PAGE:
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Fines an Issue for Assisted Living

No one questions that assisted living facilities need to be regulated - or if they do question it, they’re being quiet about it. But there’s disagreement on how the regulation should be carried out, especially how much the fines should be.

The issue cropped up in Tallahassee Tuesday when Rep. Larry Ahern, R-Seminole, presented his ALF reform bill (HB 573) to the House Health Care Appropriations Subcommittee. It sets up a tiered system of fines for infractions, with larger homes paying more than small ones.

The idea was to keep small homes from closing and to cover the costs of inspection  for the Agency for Health Care Administration. But ALF administrator Sandra Hall of Bonifay said the system would not be fair.

Homes like hers, Happy Acres in Bonifay, are large and on the tiered system would have to pay the largest fines. Yet her home specializes in residents who have mental illness and for whom AHCA pays the home less than $10 a day apiece, she said.

Medicaid ALFs  barely survive financially now, Hall said.  She said she supports the concept of regulations and fines, but fines shouldn’t be so great as to force homes to close if no residents are being harmed.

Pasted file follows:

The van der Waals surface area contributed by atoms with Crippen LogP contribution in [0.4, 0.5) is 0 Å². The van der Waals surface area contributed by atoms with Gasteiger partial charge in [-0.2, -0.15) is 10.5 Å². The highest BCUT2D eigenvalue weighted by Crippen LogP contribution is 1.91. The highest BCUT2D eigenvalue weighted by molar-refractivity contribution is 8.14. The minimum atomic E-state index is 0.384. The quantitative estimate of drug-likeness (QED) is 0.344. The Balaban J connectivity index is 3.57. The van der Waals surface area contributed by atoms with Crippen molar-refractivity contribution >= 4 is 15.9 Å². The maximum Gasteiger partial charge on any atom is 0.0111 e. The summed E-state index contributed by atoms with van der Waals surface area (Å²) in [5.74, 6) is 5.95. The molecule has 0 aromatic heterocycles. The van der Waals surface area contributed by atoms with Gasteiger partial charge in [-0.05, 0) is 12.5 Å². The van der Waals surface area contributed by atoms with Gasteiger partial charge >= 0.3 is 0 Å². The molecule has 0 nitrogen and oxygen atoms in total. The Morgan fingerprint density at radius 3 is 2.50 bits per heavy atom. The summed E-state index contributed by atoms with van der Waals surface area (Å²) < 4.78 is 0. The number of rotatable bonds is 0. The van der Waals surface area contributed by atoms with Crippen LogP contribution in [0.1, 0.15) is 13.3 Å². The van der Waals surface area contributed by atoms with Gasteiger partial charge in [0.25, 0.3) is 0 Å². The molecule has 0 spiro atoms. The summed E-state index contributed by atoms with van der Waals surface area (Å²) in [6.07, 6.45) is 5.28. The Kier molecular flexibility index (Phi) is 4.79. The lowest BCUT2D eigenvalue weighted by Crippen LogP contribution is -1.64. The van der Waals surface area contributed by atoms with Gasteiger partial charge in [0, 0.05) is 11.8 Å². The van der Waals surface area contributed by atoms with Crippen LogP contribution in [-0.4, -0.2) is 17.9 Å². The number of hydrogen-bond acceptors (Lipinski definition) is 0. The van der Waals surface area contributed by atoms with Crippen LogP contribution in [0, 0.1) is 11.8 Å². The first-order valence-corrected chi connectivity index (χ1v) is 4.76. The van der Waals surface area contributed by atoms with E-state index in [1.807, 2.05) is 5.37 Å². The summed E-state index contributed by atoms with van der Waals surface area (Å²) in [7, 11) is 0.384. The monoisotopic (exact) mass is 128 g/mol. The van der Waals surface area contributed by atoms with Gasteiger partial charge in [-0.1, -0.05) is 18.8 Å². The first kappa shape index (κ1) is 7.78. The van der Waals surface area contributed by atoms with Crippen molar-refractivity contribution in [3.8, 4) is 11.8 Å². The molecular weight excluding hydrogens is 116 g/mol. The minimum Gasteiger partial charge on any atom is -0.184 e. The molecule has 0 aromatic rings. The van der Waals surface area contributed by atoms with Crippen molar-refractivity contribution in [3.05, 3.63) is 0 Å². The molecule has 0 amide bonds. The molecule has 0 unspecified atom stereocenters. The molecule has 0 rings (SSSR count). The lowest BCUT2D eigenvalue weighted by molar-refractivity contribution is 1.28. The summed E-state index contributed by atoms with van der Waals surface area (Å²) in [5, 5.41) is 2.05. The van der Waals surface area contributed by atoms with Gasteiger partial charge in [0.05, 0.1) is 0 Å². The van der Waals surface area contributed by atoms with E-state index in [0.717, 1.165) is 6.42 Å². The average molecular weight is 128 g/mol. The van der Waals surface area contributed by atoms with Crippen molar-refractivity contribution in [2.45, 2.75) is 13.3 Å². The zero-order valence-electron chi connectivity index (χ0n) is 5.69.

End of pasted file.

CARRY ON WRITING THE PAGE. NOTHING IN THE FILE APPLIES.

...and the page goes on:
Rep. David Richardson, D-Miami Beach, argued that charging different facilities a different amount for the same violation was probably  unconstitutional. He offered an amendment that would impose set fines, regardless of the ALF’s size.

But some members of the panel noted that the amendment would reduce the revenue collected by the fines, which is needed to cover the cost of regulation. Richardson withdrew his amendment, saying that he would work with Ahern to figure out a solution.

ALF reform has been a  pressing issue for lawmakers ever since the Miami Herald published an investigative series three years ago describing incidents in which ALF residents were badly injured or killed because of poor administration and oversight.

The 43-page bill, and its Senate version (SB248) has one more committee stop Thursday before heading to the full Senate. 

Carol Gentry, founder and special correspondent of Health News Florida, has four decades of experience covering health finance and policy, with an emphasis on consumer education and protection.